As to removing panels you will need to drill out the rivets and leave the brackets on the roof when removing panels.
 
Last edited:
Sep 12, 2012
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I have a single 110ah leisure battery & a 100w panel on roof, using all LED lighting, 12v TV, fridge on gas & gas heating we appear to have ample power with the extra going to top up engine battery. (y)
 

Traveller_HA5_3DOM

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I use a cheese wire to slice under the brackets. PU adhesive like sikaflex needs to be at least two mill. thick to have it's full strength, so it makes it easy to saw it with a cheese wire and a couple of wooden handles made from a few inches of broomstick.
 

longdog

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Just a though...... I have been thinking about solar panels, my local dealer said simply fit another 100 amp battery though.

Doesn't the extra weight of an additional battery outweigh ( sorry ) the cost of a solar panel? I thought a solar panel would be better as it would keep the leisure battery and van battery topped up when not in use anyway?
 
Apr 29, 2012
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It doesnt sound like you need a lot of power compared to many, but I wouldnt be without a solar panel. It also keeps everything charged up when you stand the motorhome for long spells like over the winter. We got a domestic type 250 watt one about 3 years ago, and a £20 30amp controller from ebay, and used sikaflex. The whole lot cost £225, and has been great. To get the best from it though, you really need an inverter, then you can use all those things from home that make life away so much better.
 

Gromett

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I have been fulltiming for over 5 years now and I now have a simple rule. More is better on both battery and Solar. But getting a balance is good.
The limiting factor on solar is roof space and weight.
The limiting factor on battery is space and weight.

With those two things in mind. I would start with 1 decent battery and 1 x 80w solar panel.
I now try to match watts for AH. ie if I have 110AH battery I will try to get around 100Watts solar.
I am currently on 250 AH and 240 Watts. Last year I had 500AH and 240Watts and lasted almost 9 months off hookup with no generator usage.

Neither battery nor solar will automatically make you self sufficient all they will do is extend the time between needing hookup or start your generator.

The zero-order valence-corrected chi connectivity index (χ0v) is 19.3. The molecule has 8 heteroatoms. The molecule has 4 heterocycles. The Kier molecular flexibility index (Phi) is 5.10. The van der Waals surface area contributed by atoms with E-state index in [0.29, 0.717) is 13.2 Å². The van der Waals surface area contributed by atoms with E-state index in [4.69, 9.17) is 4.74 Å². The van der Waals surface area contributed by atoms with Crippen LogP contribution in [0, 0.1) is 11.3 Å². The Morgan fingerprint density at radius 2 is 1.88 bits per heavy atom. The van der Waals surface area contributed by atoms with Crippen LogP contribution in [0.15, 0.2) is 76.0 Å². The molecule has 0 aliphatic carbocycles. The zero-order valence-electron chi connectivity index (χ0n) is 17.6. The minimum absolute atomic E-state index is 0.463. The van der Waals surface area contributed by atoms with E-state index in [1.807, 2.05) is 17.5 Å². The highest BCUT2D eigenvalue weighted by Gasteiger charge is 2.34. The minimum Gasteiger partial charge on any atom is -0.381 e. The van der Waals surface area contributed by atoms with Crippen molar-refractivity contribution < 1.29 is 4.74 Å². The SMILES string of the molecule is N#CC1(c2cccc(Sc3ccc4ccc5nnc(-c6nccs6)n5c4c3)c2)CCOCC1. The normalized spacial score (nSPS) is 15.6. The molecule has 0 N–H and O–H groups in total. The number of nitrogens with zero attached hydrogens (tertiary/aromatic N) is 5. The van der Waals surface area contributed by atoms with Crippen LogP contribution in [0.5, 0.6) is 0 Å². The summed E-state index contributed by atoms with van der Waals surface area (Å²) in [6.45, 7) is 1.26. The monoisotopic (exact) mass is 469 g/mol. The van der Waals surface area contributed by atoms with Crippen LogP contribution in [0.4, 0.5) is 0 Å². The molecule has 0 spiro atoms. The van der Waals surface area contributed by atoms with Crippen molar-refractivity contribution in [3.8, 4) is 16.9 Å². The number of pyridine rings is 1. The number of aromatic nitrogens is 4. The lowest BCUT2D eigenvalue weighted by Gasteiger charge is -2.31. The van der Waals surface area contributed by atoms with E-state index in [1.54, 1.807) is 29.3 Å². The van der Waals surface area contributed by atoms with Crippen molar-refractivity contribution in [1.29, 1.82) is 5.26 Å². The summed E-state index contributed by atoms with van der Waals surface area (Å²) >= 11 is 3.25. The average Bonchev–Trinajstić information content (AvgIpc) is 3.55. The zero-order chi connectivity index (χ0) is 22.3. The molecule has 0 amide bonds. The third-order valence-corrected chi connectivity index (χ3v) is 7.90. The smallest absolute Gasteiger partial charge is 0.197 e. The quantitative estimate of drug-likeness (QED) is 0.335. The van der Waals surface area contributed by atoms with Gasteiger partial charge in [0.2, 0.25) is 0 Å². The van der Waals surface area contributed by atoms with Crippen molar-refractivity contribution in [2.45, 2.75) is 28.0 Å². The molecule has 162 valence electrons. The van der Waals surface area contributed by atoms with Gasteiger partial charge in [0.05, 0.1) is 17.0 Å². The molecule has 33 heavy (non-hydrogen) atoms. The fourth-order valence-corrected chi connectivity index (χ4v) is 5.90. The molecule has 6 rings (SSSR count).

Solar works best if you have good sunny weather and negates the need for large battery banks.
Large battery banks are best for when the weather is miserable and you don't have access to EHU or Generator.

A good combination means that when the sun shines you can fill up your batteries and a decent battery bank means that when the sun fades you have enough to keep you going for X days.
The bigger the battery bank the bigger X becomes.

I stick with 80 watt panels because they seem to give the most Watts per £ spent.

One final thing, Get rid of the PWM and go with MPPT the difference is noticeable

All this is just my opinion based on a fulltimers usage but I do have higher power demands than most due to my computer usage but I don't use an iron or hair dryer.
 
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stevec
Sep 24, 2013
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Thanks for all the comments. Very helpful. Looks like I may go for 120W and 10A MPPT. I can find a kit with all the bits to fit for about £220. It looks like panels go for about £1 per Watt. Certainly better than a few years ago.
 

JJ

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Gromett has it exactly right...


Just consider your battery to be a water bottle. One bottle will give you lots of sips (LED lights) but very few big gulps (laptop charging, large screen tv etc. A hairdryer or microwave is like a big bath)

If you have lots of bottles full of water you can last longer away from a tap.

When you fill up your bottle(s) it will be slower to do so from a tap that just dribbles water out (solar on a dull day) than a fast flowing tap (EHU, solar on a sunny day, engine running or genny)

Two dribbling taps will fill your bottle(s) twice as fast.

Not much point, however, in having fast flowing taps (many/big panel(s) ) if you only have one little water bottle. It soon fills up and then the tap water just flows away and waters the world.

I hope I am not being too patronising...

(You do know what "patronising" means...) :rofl:


JJ :cool:
 

martin

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Hi there I had 2 banner 100 amp leisure batteries fitted with a 150 watt solar panel have all led lighting , gas heating,gas fridge . Once my leisure batteries are full of charge it then trickle charges my engine battery especially good if I dont use the van for long periods of time also My old old 85 amp battery I can take with me when wild camping just to use a fan off using croc lead with 12 volt power end was going to get air con but takes too much power do have air con in the cab if I get to hot !!